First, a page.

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I have a different sort of question here . . .

One of my character is from Australia. I frequently put in the term, mate when he's talking to a friend, along with him speaking with more relaxed than most of his friends. But then again, i know some/a lot of people like to write how they pronounce their words. for example, instead of, "He's over there," someone might put, "He's oveh theh". I know this is a weak illustration, which is part of the reason i need help: i don't know how to write that way 😞

Does anyone have any comments or suggestions on this?

Thanks!!

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Just remember, they think they pronounce words the way they should be, just like New Englanders and Texans and Mississippians do.

 

Check through some older threads. There is advice there on writing dialects. If I remember, the bulk of it is to just write the words they way they are spelled. Maybe in the beginning, do a little dropping of "g's" (with an apostrophe) and maybe some "oveh theh," but let it slide away, because it slows down the reader. Maybe mention that they are from Australia and speak with somewhat of (but not exactly) a British accent. Unless it's important to the story, don't emphasize it.

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yeah I'd be careful not to do phonetic spelling to try and create an accent. If you point out that he is from Australia, then use Aussie slang sparingly in place of normal phrases then it would more likely that your readers can imagine him speaking like an Aussie as most people know Australia actors and how they sound. Much like British accent if you try to force it, then it will more likely sound like someone trying to sound like an Australian rather than being an Australian.

 

For example if one of your characters was worried about achieving something,

Pacing they say, "Look, I don't think I can do this."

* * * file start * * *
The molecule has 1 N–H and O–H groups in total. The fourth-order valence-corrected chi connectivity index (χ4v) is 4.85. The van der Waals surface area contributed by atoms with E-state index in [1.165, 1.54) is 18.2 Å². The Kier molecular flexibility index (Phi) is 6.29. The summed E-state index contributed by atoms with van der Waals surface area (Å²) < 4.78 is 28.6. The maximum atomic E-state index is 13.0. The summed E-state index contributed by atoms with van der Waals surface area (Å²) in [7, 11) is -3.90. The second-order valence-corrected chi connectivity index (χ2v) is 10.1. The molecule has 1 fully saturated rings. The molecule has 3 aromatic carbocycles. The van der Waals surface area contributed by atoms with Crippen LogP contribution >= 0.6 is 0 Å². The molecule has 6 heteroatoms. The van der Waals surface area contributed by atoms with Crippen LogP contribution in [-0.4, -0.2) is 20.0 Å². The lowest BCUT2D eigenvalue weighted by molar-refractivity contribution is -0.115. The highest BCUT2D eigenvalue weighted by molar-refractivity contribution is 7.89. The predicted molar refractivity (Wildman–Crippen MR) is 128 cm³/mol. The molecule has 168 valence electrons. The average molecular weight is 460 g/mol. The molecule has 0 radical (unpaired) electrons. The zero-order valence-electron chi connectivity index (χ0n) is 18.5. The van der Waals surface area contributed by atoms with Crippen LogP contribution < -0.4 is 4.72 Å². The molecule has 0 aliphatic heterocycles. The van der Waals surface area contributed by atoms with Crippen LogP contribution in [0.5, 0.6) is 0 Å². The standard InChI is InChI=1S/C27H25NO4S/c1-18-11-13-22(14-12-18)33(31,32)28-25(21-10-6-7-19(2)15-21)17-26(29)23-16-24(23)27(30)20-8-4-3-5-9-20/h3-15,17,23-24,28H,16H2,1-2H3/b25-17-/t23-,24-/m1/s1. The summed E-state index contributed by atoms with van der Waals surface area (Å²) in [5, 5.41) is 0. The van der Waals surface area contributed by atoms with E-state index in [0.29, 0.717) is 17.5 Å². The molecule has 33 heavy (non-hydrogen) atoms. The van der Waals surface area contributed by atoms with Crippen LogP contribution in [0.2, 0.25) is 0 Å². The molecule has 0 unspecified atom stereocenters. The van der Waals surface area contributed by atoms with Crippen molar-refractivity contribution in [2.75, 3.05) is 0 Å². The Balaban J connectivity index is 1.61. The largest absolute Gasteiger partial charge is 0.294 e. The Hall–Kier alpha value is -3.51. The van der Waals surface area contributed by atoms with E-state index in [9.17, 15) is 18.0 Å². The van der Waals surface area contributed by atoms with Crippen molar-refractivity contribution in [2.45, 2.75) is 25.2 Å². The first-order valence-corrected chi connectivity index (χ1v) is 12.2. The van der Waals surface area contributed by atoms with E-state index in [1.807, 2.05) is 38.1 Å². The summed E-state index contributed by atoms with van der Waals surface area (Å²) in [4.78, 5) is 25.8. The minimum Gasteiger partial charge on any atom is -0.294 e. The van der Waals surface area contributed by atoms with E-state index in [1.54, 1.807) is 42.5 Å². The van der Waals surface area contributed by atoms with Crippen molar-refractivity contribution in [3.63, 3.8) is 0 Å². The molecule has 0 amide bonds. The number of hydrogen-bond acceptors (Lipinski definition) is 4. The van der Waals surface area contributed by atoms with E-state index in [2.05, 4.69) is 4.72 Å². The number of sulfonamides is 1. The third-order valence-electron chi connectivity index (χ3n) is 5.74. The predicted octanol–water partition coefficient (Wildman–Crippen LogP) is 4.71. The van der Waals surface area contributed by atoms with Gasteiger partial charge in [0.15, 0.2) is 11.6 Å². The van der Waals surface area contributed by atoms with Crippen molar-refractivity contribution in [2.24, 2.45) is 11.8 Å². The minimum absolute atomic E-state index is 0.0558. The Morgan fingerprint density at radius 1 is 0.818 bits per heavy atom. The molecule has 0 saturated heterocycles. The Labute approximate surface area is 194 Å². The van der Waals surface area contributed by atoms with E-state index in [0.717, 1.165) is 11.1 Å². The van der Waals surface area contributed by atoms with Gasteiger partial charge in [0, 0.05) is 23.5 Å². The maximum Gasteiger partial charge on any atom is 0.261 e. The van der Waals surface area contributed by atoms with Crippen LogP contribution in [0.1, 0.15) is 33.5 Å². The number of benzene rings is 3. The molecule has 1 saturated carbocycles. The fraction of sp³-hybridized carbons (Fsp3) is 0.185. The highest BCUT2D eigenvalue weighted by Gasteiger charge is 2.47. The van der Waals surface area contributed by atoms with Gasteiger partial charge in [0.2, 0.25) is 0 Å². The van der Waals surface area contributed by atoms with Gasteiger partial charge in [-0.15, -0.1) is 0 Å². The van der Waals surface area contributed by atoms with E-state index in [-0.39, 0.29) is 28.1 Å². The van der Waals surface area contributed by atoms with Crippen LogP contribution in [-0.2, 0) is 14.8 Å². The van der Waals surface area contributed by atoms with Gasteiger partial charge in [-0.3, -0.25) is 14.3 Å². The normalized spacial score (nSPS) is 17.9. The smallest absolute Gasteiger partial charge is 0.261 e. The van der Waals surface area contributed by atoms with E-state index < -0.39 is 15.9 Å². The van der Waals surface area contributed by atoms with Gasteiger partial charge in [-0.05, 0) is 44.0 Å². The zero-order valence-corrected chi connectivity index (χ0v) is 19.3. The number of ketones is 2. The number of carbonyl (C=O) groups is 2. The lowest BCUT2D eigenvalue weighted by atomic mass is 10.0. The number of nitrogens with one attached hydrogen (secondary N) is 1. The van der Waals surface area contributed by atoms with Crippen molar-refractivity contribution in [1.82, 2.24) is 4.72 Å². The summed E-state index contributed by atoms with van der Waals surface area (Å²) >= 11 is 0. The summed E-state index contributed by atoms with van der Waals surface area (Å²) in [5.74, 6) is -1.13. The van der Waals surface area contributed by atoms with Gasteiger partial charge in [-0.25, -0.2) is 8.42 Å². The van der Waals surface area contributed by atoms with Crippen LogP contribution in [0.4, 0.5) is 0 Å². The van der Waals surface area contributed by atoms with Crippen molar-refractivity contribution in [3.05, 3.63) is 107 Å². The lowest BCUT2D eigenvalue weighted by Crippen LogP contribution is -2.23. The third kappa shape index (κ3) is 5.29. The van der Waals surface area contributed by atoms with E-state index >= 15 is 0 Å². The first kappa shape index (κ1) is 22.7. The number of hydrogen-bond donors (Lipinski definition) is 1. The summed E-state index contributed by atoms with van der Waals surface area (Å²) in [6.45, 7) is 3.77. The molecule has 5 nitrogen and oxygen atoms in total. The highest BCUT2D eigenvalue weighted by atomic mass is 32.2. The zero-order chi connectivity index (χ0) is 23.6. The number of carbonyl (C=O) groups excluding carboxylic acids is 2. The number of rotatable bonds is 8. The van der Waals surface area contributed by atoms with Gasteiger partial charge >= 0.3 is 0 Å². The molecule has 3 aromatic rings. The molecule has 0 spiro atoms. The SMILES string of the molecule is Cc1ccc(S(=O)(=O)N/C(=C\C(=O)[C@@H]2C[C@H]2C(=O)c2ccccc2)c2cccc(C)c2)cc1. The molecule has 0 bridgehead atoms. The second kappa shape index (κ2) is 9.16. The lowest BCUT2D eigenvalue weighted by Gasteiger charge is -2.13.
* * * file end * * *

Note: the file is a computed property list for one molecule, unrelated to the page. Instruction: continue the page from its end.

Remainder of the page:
a normal response might be

"Don't worry about it, you'll do fine." where an Aussie might say "No worries, mate, she'll be right."

 

Another character might say, "You idiot! Do you have any idea what you are doing?"

Where an Aussie would say, "Oi you drongo! Have you got rocks in your head?"

 

Our slang can be a little confusing and generic because we might use the same phrase for multiple situations which is usually explained by the context of the conversation. 

Edited by Amosathar
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  • 3 weeks later...

I agree with @Amonthasar. It's not so much attempting phonetic spelling rather than colloquialisms that will sell the character as being Australian. 

 

the easiest colloquialisms involve shortening words and ending them differently. One eg is "-ie". Eg a BBQ (the grill/cooking on grill) becomes a barbie. Football becomes footie. 

 

Oh but be careful with your choice of slang. It's changed over the generations & there's differences in how ppl talk for city  vs country folks & educational backgrounds - working class vs upper middle classes. 

 

if you want to describe the way Aussies talk, the rising tone inflection has a strong grip with many. This is the voice going up at the end of a sentence. It creates a sense of asking a question, - but also is linked to looking for approval/ confirmation listener is listening.  It's just a vocal habit that's spread through younger generations - like vocal fry has in the US. 

 

The Macquarie dictionary is an Australian online dictionary that includes slang. 

 

 

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Adding to this: 

It's the everyday words that are important. The vocabulary is different because of the British history connection. These everyday words are used by all classes / ages of ppl and have less potential snares to them such as belonging to older generations or educational backgrounds. 

 

Eg include

Bonnet/hood, boot/trunk, bumper bar/fender, windscreen/windshield, trolley/shopping cart, car park/parking lot, garage sale/ yard sale, roundabout/traffic circle, primary school/elementary school, chips/french fries, soft drink/soda, biscuits/cookies, burger/sandwich

 

 

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